Eastern White Pine (Pinus strobus)
Eastern White Pine, a common coniferous tree in our area, can reach heights well over 100 ft. It is easily distinguished from our other native pines by its light green needles borne in clusters (called fascicles) of 5. These flexible needles are 3 to 5 in. long. The resinous, cylindrical cones are 4 to 8 in. long and require 2 yrs to mature. The smooth gray bark of younger trees becomes furrowed with age. Eastern White Pine is widespread in Eastern Canada and the Northeast US, extending down the Appalachians as far as northern Georgia and South Carolina, and is found throughout the upper Midwest and adjacent Canada. In the 17th and 18th centuries, it was heavily logged by the British for ships' masts. The White Pine Trail above the Arboretum Visitors Center formerly ran through a stand of relatively large, mature examples of this species. Disease and wind damage, however, have eliminated many of these magnificent trees.
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Ebony Spleenwort (Asplenium platyneuron)
Ebony Spleenwort and Christmas Fern (Polystichum acrosticoides) are the two most common ferns found along Arboretum hiking trails. The smaller Ebony Spleenwort is less conspicuous than Christmas Fern. Its upright, fertile fronds (leaves) bearing clusters of spores (sori) can be up to
2 ft in height, but more commonly are less than 1 ft long. The sterile fronds are much shorter (only 2-6 in. long). The leaf petiole and rachis (the stalk to which the leaflets are attached) are dark purplish brown to black, which gives rise to the ebony portion of its common name. Spleenwort purportedly refers to the medicinal properties of this and other Asplenium species. The bases of the fertile frond leaflets (pinnae) are ear-shaped and overlap the rachis. The margins of the pinnae are serrate (saw-toothed) to crenate (somewhat rounded). The distribution of Ebony Spleenwort is unusual in its being found throughout the eastern US, in New Mexico, Arizona, and the West
Indies, and also in tropical and subtropical Africa.
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Elms (Ulmus spp.)
American Elm (Ulmus americana), has a special place in the history of our country. The Liberty Tree, a large American Elm growing on the Boston Commons in the 1760’s, served as a rallying point for initial protests against the Stamp Act. These protests eventually led to the Revolutionary War.
Beginning in the 1930’s, Dutch Elm Disease, caused by a fungus, greatly reduced the populations of American Elm, once the major shade tree in towns throughout the Midwest and Eastern U.S. Although native to our region few, if any, American Elms are found at the Arboretum. Three other species of elm, however, are found along Arboretum trails.
Winged Elm (Ulmus alata) is a relatively small tree growing to heights of 40-50 ft. Distinguishing characteristics include relatively small (1˝ - 3˝ inches long), narrow, coarsely toothed leaves and thin, corky ridges along many of its branches —the wings that are the basis for its common name. Winged elm is found along the lower parts of Cemetery Ridge Trail.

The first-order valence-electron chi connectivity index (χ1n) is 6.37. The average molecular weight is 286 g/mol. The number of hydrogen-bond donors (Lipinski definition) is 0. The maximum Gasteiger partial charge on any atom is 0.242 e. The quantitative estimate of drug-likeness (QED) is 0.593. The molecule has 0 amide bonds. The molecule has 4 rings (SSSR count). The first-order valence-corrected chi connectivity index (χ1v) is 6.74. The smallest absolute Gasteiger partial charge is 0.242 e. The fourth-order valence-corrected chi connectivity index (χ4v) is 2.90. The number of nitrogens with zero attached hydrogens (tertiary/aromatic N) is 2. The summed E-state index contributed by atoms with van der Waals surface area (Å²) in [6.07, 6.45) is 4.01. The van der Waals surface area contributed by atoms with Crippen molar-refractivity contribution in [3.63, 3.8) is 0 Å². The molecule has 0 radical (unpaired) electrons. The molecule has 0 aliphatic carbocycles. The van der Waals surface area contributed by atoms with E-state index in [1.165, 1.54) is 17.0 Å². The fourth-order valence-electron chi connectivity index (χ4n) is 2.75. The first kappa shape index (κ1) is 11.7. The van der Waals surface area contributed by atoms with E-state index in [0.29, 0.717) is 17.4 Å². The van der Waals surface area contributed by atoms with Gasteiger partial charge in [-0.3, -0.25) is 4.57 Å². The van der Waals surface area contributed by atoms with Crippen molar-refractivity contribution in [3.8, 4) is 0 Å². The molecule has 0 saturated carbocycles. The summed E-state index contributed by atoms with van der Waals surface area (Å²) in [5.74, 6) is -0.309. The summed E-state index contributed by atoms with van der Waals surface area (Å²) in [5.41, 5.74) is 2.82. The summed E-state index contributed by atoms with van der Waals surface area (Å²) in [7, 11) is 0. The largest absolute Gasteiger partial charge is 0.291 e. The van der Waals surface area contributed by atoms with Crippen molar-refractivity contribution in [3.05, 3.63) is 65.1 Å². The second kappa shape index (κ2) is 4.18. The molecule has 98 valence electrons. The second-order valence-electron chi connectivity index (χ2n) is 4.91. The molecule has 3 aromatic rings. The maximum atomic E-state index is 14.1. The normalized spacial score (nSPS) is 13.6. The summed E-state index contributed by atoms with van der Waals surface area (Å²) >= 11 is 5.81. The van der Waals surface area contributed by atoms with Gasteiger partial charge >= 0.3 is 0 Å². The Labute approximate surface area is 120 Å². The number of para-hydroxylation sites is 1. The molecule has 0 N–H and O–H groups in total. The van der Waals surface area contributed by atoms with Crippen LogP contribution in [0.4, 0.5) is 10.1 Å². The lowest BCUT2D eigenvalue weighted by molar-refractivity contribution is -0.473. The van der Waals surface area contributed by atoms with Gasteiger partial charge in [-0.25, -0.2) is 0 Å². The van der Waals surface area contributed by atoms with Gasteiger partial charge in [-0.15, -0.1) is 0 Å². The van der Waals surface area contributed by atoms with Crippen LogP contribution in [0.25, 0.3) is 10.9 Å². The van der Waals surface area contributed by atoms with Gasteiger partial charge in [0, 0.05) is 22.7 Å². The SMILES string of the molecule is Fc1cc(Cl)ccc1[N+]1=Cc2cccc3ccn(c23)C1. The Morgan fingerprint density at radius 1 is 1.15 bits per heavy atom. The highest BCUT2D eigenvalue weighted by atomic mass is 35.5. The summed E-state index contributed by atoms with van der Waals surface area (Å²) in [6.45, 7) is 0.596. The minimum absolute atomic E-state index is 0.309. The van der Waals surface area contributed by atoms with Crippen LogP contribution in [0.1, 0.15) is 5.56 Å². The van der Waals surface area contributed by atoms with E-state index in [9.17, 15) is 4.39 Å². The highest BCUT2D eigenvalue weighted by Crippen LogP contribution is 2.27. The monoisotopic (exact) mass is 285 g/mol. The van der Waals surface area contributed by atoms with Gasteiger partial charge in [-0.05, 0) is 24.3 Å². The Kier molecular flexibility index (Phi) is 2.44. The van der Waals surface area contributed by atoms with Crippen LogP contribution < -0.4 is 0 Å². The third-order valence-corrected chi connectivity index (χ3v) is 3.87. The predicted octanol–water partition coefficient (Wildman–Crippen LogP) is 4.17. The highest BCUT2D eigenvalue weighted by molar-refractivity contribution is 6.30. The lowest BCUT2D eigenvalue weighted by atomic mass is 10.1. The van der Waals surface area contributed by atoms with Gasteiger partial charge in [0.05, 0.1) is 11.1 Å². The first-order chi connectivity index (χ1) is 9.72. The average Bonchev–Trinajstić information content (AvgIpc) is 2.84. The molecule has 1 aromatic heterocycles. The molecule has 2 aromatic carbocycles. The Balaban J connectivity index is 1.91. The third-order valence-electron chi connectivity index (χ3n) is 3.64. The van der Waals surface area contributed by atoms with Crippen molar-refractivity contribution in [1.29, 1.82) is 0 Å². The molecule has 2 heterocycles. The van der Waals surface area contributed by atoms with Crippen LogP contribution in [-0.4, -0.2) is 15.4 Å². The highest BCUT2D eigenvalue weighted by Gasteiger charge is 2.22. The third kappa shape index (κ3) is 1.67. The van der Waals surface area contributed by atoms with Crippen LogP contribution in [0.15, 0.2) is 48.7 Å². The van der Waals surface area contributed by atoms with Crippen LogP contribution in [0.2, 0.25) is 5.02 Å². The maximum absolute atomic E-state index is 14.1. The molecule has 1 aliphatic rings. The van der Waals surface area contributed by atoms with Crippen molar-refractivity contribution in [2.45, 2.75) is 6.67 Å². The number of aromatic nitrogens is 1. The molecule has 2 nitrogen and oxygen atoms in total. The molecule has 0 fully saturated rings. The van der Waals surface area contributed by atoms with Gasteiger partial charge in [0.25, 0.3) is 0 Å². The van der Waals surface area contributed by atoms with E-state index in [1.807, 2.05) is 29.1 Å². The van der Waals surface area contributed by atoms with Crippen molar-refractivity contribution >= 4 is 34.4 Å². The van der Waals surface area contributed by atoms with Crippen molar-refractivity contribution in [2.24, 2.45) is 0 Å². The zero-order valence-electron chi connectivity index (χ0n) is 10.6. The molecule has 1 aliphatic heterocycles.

Slippery Elm (Ulmus rubra) is a relatively small tree growing to heights of 40-50 ft. Distinguishing characteristics include relatively small (1˝ - 3˝ inches long), narrow, coarsely toothed leaves and thin, corky ridges along many of its branches —the wings that are the basis for its common name. Winged elm is found along the lower parts of Cemetery Ridge Trail.
Rock Elm (Ulmus thomasii) is present along the upper portions of Cemetery Ridge Trail and the South Forest Loop Road. Its leaves are relatively smooth in texture and 2-4 in. long. Rock Elm is also called Cork Elm because of the irregular corky wings that develop on older branches. It can grow to heights of 100 ft. Although present in East Tennessee, Rock Elm is more common in middle Tennessee. In our area, it is typically found on relatively dry, rocky sites.
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Japanese Elm (Ulmus davidiana var. japonica)
In the 20th Century Dutch Elm Disease (DED) devastated American Elms (Ulmus americana) throughout the Eastern US. To find a replacement for this common street tree, several elm species native to Asia were identified that were resistant to DED. Japanese Elm has been used extensively in breeding programs in the US, Canada, and Europe, and a number of resistant hybrids have been developed.
In 1966 a specimen of Japanese Elm was planted in the Arboretum’s Central China Collection near the end of Marsh Road. Arboretum records list this tree as a cultivar of Japanese Elm — Ulmus japonica ‘Keki.’ Current taxonomy considers Japanese Elm to be Ulmus davidiana var. japonica, and the cultivar ‘Keki’ does not appear to be a currently recognized taxon. Our specimen may well be one of the hybrids tested for resistance to DED, but then not selected for further research.
Japanese Elm makes an excellent shade tree, growing to heights of 50-80 ft. It has large, bright green leaves that are up to 4 inches long. As with a number of other elm species, the prominent leaf veins are parallel and the leaf base is asymmetrical. The wood has been used for pallets, crates, and firewood, and the tree is also used in Bonsai.
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